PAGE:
KEY ALLIANCE | Private sector significant in sustaining boxing success, says ABAP’s Picson
Aug 04, 2021 | 03:08 PM

By Mark Allan Cervantes

(August 4, 2021) – The much-improved state of Philippine boxing has been in the spotlight these past few days following the success of the country’s contingent in the Tokyo Olympics.

The team, composed of Eumir Marcial, Irish Magno, Nesthy Petecio, and Carlos Paalam, has already secured three medals. Petecio has already grabbed the silver medal, while Marcial and Paalam are still gunning for the gold medal in their respective divisions.

Association of Boxing Alliances in the Philippines (ABAP) secretary general Ed Picson recognized the significance of the fighters’ success, which could further catapult local boxing to a much higher level.

“This is a big leap for Philippine boxing. I credit the dedication, discipline, and determination of our boxers and coaches in getting us this far in the biggest stage” said Picson on One News’ Agenda.

Boxing has always been one of the most popular sports in the Philippines, and historically, Filipinos have been known to excel in the sport. One of the country’s earliest Olympic wins came from boxing when Jose Villanueva earned the bronze medal in the 1932 Los Angeles Olympics. Three of the country’s four silver medals have come from boxing.

Picson said the Filipinos’ proven affinity for the so-called Sweet Science has helped them recognize and develop talents from the grassroots level, the stories of Petecio, Marcial, Paalam, and Magno—who all came from different provinces—being prime examples.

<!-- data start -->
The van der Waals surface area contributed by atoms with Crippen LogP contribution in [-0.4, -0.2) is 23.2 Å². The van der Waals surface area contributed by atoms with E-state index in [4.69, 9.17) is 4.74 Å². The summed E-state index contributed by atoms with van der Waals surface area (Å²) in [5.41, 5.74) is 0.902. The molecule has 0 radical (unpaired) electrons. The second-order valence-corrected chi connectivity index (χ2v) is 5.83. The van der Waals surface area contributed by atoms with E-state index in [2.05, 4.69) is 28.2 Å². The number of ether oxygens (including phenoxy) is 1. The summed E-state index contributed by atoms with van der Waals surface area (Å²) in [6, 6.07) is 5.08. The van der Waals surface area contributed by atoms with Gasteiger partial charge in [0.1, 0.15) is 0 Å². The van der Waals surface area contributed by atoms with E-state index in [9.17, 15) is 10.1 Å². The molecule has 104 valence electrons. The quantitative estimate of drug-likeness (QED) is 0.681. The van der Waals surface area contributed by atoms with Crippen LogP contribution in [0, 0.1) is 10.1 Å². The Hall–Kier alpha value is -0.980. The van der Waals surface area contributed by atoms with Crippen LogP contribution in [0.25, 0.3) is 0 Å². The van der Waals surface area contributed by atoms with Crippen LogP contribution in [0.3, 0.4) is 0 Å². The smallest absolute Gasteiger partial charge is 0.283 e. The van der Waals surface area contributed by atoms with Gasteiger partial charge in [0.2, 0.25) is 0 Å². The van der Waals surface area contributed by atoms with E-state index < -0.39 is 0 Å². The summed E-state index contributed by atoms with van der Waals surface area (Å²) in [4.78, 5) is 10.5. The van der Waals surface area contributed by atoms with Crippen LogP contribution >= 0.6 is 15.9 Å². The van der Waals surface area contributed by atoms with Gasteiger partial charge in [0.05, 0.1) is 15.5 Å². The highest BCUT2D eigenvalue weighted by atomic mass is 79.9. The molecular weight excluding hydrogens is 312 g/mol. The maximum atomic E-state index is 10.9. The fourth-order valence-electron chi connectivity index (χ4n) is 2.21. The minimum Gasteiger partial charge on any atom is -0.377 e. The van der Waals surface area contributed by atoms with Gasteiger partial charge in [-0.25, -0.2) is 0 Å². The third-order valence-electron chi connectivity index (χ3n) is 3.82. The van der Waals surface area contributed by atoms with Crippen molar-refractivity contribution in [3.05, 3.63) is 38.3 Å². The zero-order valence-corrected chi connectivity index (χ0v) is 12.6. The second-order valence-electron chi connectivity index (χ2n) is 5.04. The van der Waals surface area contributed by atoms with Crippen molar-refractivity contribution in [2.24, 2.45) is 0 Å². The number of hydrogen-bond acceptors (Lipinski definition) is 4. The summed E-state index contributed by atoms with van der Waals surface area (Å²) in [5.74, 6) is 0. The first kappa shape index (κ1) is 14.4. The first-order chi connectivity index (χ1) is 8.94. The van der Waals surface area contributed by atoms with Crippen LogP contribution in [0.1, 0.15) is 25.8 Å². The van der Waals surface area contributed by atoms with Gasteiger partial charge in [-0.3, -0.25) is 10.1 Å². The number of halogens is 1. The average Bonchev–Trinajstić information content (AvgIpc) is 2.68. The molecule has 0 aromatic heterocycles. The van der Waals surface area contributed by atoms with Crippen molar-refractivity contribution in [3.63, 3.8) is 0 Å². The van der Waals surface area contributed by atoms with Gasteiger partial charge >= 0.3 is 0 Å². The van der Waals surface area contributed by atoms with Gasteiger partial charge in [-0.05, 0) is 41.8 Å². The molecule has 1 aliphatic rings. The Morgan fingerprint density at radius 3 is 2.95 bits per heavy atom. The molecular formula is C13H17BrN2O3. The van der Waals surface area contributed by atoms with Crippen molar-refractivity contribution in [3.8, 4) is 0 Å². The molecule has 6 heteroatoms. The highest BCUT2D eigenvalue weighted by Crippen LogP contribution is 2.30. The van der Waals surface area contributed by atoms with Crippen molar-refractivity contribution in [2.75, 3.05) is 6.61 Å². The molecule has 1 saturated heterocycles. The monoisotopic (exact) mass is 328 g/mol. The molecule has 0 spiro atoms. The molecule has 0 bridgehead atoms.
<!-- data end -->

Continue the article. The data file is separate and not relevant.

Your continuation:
“Boxing has always been close of the hearts of Filipinos. Especially, a lot of Filipinos from the countryside found it as their ticket out of poverty,” said Picson. “Alam mo naman ang Pinoy, basta may away manonood. Kahit na makakita ka lang sa bangketa ng nag-aaway, hihinto ka para panoorin.”

Considering this, one would think the country should have experienced success much earlier. But the lack of support and funding may have stunted the growth to some degree, according to Picson.

“We’ve had more disappointments than victories, owing to the fact that I think, we are unable to really give our boxers the opportunity to better themselves, to realize their potential and that is because of lack of support,” admitted Picson.

In a viral Facebook post earlier this year, Marcial, who’s assured of a bronze medal in the Tokyo Olympics, lamented the state of government support he received heading into the competition, saying it wasn’t enough to cover all his expenses while training abroad.

“Mga taong walang alam sa sports, tahimik na lang kayo! Hindi niyo alam ang katotohanan. Since last year noong nasa United States ako hanggang ngayon dito sa Zamboanga City, tingin niyo sapat ang P43,000 monthly allowance para sa preparation para sa Olympics?” wrote Marcial.

Magno also posted a similar statement on Facebook, saying she was worried about her family’s well-being as she couldn’t send enough money back to the Philippines while she was training in Thailand. She eventually deleted the post.

Fortunately, the country’s sports program has been experiencing a renaissance, with tons of help coming in from the private sector. A welcome development that may have contributed to, what has become, the country’s most successful showing in the Olympics.

Picson reiterated the importance of the private sector in sustaining the momentum, saying a healthy partnership with the government can further assure Filipino athletes’ success in international competitions.

“In any sport, the government cannot support any of the disciplines by itself simply because we don’t have enough money and there are other priorities for them. But if the private sector comes in and lends a helping hand, mapupunuan ‘yung mga kakulangan,” said Picson. (PM)